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  1. #1
    Junior Member ressmi's Avatar
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    OK it's gonna be Sigma - now - wireless or wired?

    I have an old wired Sigma that I gave to my daughter. It still works. Both of the wireless computers that I've tried since are shot. So which way do I go, wired or wireless?

  2. #2
    Senior Member SlimAgainSoon's Avatar
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    Wireless.

    I'm on my second wireless. Both have been without trouble.

    Neither are Sigma, but I've had wired Sigmas in the past, and they are very good computers.

  3. #3
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    Wired.

    More reliable and easier on the environment too.
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  4. #4
    Senior Member mijome07's Avatar
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    I used to have a wireless Sigma. It didn't break. I sold it along with a bike to my cousin. I'd go with the wired version and save yourself a little cash.

  5. #5
    747 Freight Pilot bicycleflyer's Avatar
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    so what model did you settle on?
    Flying an airplane is really very simple...Push the stick forward, the house gets big. Pull the stick back, the house gets small. Keep holding the stick back, the house gets big again.

  6. #6
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    Personally, I prefer the wireless. I was always worried about snagging the wires back when I had one, and I'm too compulsive and paranoid to cut the wires. My current is a Cat Eye, but because of the HRM interference, I'm upgrading to a Sigma Rox 9.0.

    I suppose that if I put a lot more use on the bike, I might get tired of changing batteries, but at my current levels, that's not an issue.

  7. #7
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    Wired - if your use a LED flashing front lamp. My wireless comp read 17kmh when stationary when my light was on. Had to ditch it in favour of wired.

  8. #8
    Junior Member ressmi's Avatar
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    You folks are just great! You're split evenly down the middle!

  9. #9
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    Just think about it, the only advantage of wireless is saving a couple of minutes when initially fitting it.

    The disadvantages are complexity, weight, reliability, connection problems, lost data, battery usage, susceptability to radio interference.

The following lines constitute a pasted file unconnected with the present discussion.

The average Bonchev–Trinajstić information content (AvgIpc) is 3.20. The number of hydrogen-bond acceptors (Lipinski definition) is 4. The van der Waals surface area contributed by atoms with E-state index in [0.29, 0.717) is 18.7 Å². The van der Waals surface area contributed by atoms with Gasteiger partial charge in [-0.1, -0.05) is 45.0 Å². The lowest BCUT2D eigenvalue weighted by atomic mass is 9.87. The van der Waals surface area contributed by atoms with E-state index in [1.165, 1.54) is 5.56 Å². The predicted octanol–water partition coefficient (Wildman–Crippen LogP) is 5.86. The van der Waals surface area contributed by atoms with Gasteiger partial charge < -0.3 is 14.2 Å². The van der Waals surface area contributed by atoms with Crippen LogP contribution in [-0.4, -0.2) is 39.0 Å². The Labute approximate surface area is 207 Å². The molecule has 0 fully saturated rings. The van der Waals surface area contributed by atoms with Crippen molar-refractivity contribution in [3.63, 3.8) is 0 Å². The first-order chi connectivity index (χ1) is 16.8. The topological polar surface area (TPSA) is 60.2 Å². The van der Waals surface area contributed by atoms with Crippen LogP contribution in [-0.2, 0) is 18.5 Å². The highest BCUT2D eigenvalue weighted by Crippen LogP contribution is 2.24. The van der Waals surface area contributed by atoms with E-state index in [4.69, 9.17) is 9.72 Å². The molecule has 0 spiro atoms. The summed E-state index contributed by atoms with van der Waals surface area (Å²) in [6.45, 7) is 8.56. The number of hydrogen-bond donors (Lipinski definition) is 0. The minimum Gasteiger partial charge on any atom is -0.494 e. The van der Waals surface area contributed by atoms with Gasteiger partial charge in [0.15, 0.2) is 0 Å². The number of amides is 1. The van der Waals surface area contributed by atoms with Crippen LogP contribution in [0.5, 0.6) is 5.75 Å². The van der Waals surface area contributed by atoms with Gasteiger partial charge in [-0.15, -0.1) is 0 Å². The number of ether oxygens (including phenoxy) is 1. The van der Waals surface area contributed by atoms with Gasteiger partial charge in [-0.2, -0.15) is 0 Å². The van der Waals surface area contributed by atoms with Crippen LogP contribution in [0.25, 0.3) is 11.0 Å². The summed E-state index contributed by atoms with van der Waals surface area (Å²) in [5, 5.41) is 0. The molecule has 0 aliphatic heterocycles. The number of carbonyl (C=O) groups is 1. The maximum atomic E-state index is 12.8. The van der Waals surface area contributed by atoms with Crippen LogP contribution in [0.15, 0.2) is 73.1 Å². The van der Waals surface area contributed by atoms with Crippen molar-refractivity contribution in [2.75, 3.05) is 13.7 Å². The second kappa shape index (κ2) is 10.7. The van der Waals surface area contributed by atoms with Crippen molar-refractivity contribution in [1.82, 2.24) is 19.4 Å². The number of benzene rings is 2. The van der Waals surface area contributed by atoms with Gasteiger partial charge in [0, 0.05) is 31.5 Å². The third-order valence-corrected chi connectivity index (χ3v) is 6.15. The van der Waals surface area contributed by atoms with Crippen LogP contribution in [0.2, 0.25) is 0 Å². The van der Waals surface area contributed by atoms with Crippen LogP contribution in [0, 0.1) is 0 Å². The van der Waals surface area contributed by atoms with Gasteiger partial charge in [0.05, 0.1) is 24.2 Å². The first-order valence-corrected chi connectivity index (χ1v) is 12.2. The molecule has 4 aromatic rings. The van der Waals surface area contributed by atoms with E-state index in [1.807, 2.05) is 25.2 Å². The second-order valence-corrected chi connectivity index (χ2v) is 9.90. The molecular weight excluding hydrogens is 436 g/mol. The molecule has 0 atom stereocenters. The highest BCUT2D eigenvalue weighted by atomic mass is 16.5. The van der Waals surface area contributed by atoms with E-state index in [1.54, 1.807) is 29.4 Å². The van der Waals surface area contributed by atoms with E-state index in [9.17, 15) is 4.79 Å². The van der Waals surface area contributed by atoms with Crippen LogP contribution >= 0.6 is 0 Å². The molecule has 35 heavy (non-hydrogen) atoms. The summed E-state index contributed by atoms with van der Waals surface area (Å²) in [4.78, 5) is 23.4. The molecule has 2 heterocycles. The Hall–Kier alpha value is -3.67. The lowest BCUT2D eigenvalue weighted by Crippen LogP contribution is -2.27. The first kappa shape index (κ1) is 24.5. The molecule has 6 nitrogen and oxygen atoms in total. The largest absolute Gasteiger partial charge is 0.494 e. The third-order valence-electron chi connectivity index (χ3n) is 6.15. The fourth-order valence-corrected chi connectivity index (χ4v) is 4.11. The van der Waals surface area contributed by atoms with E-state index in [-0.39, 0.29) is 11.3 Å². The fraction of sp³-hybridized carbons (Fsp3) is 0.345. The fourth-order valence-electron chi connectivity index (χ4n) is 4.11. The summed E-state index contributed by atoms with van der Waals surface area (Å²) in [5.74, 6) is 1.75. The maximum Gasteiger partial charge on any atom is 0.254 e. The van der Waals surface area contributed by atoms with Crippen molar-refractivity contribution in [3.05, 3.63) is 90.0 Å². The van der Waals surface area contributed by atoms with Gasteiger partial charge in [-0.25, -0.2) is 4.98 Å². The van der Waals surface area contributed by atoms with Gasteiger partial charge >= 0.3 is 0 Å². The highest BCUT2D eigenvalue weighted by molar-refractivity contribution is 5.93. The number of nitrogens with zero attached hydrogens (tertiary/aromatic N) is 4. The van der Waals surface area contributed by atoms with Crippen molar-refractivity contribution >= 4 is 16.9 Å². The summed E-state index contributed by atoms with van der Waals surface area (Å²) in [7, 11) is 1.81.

Wired wins hands down.

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  10. #10
    Senior Member SlimAgainSoon's Avatar
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    ... and aesthetics ... wireless wins!

  11. #11
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    I've never had lost data or connection problems with my wireless. I've had interference problems, but not manifested on the bike computer. My HRM won't work with it, and will show an absurdly high pulse, but the computer itself still reads fine.

    The only real problem I've had is with the cadence signal, but that's because of the tolerance for the gap between the magnet and sensor, and perhaps the design of the one-piece Cat Eye sensor makes it easier to knock the sensor away. But that's only an indirect result of it being wireless, and won't be a problem on the Rox I'm getting as a replacement.

  12. #12
    Senior Member
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    id go with wireless. i picked up the sigma BC2006 last year and it works great! i ride in the city and have no interference at all. Recently its been dropping the signal to the fork so i brought it in to get looked at. turns out the battery just died. $6 fixed that and im good to go!

  13. #13
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    I've got 5 years/30,000 miles on a Cateye wireless. And an additional 3 yrs/10,000 on another, older Cateye wireless computer which was moved to some garage art - it still works fine.

    They work as good as the wired models I used to use (actually better). Main downside is you have 2 batteries to fail instead of 1, but the batteries do last a long time - like 2 years.

    I recently dropped the receiver (head) unit for perhaps the 10th time onto concrete floor, and somehow the external start/stop button was dislodged, rendering the unit inoperable (it broke). I could still stick a toothpick into the new hole and press the real button inside the housing, but I didn't want to try that on a regular basis.

    Replaced it with a new Strada wireless for under $40. I have ~600 miles on it so far, it works fine. Numbers are a little easier to read.

    I've bought small computer parts (magnet, head unit mount) from Cateye twice in the past - they ship out $10-$20 orders from Denver for only 3-4 bucks USPS Priority postage, I get them in a couple days. The parts were for a long discontinued model, too. First rate Customer Service, plus reasonable prices. I wish all bike parts makers were this good.

    I owned a Sigma wireless way back in 1998, one of their first models I think. It worked fine till a collision broke the mounting unit. Back then a spare mount cost more than half as much as an entire new computer, so I got a new computer (the old Cateye mentioned previously). So, I've been wireless for about 12 years now.